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Sunday, May 26, 2019

Ebola Outbreaks, Corruption, and Two Questions to Ask When Donating to Any Cause

When donating money, it is important to confirm that it is going to the right place and being spent effectively. After all, donations are worthless if the delivery system is corrupt.

Image Credit: Pixabay-GentleBeatz (

Just yesterday as I was scrolling through Facebook, I noticed that one of my friends had started a fundraiser for her birthday. As I considered whether or not to donate to the non-profit, a few thoughts ran through my mind. First, is this organization doing work I support? And second, can I trust that my money will make it into the right hands and that it will be used to make a difference? After all, a donor’s greatest fear is that their money will be lost, stolen, or wasted.

When crisis strikes, generous philanthropists, as well as everyday citizens all across the world, rise up to respond. Unfortunately, greed, dishonesty, and incompetence sometimes sabotage well-meaning efforts to help others.

How Corruption Fuels Disease

When Ebola broke out in West Africa in 2014, the entire world was shocked at the disease’s devastating results.Almost half of Ebola patients in Sierra Leone and Liberia had to pay a bribe to receive medical care. Over the next few years, more than 10,000 people died from the virus, and the world mourned. According to the BBC, the Red Cross collected more than $100 million in donations to fight the disease. Of that $100 million, $5 million, or 5 percent, was stolen. Transparency International found that almost half of Ebola patients in Sierra Leone and Liberia had to pay a bribe to receive medical care.

Liberians were so distrustful of their own government that when Ebola spread to Liberia, many citizens were skeptical. Some believed the government had fabricated the disease and was using it to solicit donations they could then steal. The harmful consequence of this belief was that many Liberians ignored the Ministry of Health’s warnings. Satta Watson, a Liberian who lived through the outbreak, described her thought process, saying,

I was hearing people tell me that what was happening wasn’t Ebola, that whatever it was had been created in labs as an effort to kill Liberians. That it was a way the government could get money from the World Health Organization so that it could then put the money in its pockets.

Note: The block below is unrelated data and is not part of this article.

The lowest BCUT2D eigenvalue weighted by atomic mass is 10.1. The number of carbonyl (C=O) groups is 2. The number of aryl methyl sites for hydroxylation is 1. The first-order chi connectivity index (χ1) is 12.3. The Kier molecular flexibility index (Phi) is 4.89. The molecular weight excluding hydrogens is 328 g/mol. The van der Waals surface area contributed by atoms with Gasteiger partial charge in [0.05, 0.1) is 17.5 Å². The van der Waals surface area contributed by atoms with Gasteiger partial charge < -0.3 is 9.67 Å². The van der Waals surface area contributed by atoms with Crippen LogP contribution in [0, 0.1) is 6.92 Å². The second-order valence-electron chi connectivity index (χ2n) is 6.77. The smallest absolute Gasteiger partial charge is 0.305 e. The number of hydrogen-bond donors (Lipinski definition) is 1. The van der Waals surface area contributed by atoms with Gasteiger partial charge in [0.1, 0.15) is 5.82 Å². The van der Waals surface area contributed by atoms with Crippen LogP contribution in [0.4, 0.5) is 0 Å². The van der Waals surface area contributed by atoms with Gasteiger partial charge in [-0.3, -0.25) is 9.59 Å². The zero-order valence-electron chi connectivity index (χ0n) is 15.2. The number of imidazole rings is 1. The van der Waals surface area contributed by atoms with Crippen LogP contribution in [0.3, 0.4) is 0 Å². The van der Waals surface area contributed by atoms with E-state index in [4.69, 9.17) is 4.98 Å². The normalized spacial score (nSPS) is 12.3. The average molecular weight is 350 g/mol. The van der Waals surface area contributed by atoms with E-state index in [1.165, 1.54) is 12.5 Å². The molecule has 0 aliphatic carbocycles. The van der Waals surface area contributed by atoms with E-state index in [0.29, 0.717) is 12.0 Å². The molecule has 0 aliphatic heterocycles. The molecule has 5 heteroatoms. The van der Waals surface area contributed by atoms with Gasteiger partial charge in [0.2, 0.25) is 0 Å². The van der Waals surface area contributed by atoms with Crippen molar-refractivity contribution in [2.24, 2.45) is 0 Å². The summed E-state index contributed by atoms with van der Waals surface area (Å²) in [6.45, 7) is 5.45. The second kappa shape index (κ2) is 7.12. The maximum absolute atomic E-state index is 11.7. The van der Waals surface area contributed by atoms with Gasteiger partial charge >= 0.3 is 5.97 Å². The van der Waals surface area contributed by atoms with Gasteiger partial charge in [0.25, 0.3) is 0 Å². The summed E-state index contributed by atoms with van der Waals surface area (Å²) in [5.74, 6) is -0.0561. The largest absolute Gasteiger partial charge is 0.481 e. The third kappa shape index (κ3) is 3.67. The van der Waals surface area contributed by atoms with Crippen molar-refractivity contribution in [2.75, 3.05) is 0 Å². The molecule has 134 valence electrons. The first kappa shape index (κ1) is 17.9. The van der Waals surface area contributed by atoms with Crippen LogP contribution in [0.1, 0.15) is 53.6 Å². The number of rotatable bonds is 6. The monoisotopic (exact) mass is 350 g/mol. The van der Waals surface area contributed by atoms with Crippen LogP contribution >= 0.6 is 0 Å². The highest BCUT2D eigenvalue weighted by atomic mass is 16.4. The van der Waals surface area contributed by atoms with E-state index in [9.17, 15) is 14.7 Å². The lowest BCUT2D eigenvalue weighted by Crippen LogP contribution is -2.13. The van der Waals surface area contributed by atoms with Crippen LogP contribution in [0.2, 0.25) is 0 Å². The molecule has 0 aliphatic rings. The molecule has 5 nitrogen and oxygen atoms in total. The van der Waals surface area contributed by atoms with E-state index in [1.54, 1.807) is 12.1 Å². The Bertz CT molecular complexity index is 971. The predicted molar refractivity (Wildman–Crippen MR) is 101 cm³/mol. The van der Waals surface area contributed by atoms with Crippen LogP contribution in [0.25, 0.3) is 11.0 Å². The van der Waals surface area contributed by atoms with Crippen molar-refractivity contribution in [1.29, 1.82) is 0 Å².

Instead of going to get treatment, the sick were ignoring their symptoms and refusing to seek medical help.

Systematic corruption caused a lack of confidence in the Liberian government. That mistrust caused patients to not take their health seriously, which exacerbated the crisis. Corruption not only stops donations from reaching the patients, but it can also keep the patients from coming forward in the first place.

A Public Health Risk Factor

Perhaps more accountability would be more effective than more money. As Foreign Policy explains:

There is a clear link between this governance failure and the current health crisis. In places where governments are so rarely willing or able [to] act in the interests of their citizens, we can begin to understand why the disease continues to disseminate. Health services, which barely exist in many places, are shunned because the unsanitary conditions of hospitals and health centers have made them hubs for the spread of the virus. Many hospital staff — already underpaid and ill-equipped — have become victims themselves. Foreign health workers sent to help are ignored and even chased away by scared locals.

Although the government and the medical field may seem unrelated, the Ebola epidemic exposed how interconnected the two are and how big of an impact corruption and mistrust can have on medical care.

What lessons can we learn from the fight against Ebola? Professor Taryn Vian reached the following conclusion:

If there is any message about corruption which we can draw from the Ebola epidemic it is this: corruption is a public health risk factor. Corrupt practices in the health sector reduce the resources we have to respond to epidemics like Ebola. It also weakens public trust in government health systems, trust which we need to rely on in emergency situations. Anti-corruption strategies can strengthen public health systems and response networks so they are there when we need them.

When it comes to corruption, it breaks my heart to learn about governments engaging in predatory behavior and taking advantage of their own people. This occurs especially in the province of public health, where people’s lives are on the line. How many deaths could have been prevented with $5 million worth of aid that was stolen from the Red Cross?

Corruption and fraud also sometimes occur in smaller fundraising campaigns. As the New Jersey Advance reports, a couple in South New Jersey was accused of fraudulently raising over $400,000 for a homeless veteran and never giving it to him. Other scandals on GoFundMe include mothers faking a child’s cancer and people falsely claiming a brain disease. One man even beat his own puppy to raise $14,000 for emergency surgery. Scams are nothing new, but the internet has created even more opportunities and avenues for corruption.

When donating money, it is important to confirm that it is going to the right place and being spent effectively. After all, donations are worthless if the delivery system is corrupt.

  • Catherine Alles was an Editorial Assistant at the Foundation for Economic Education. She is currently studying at Marquette University Law School.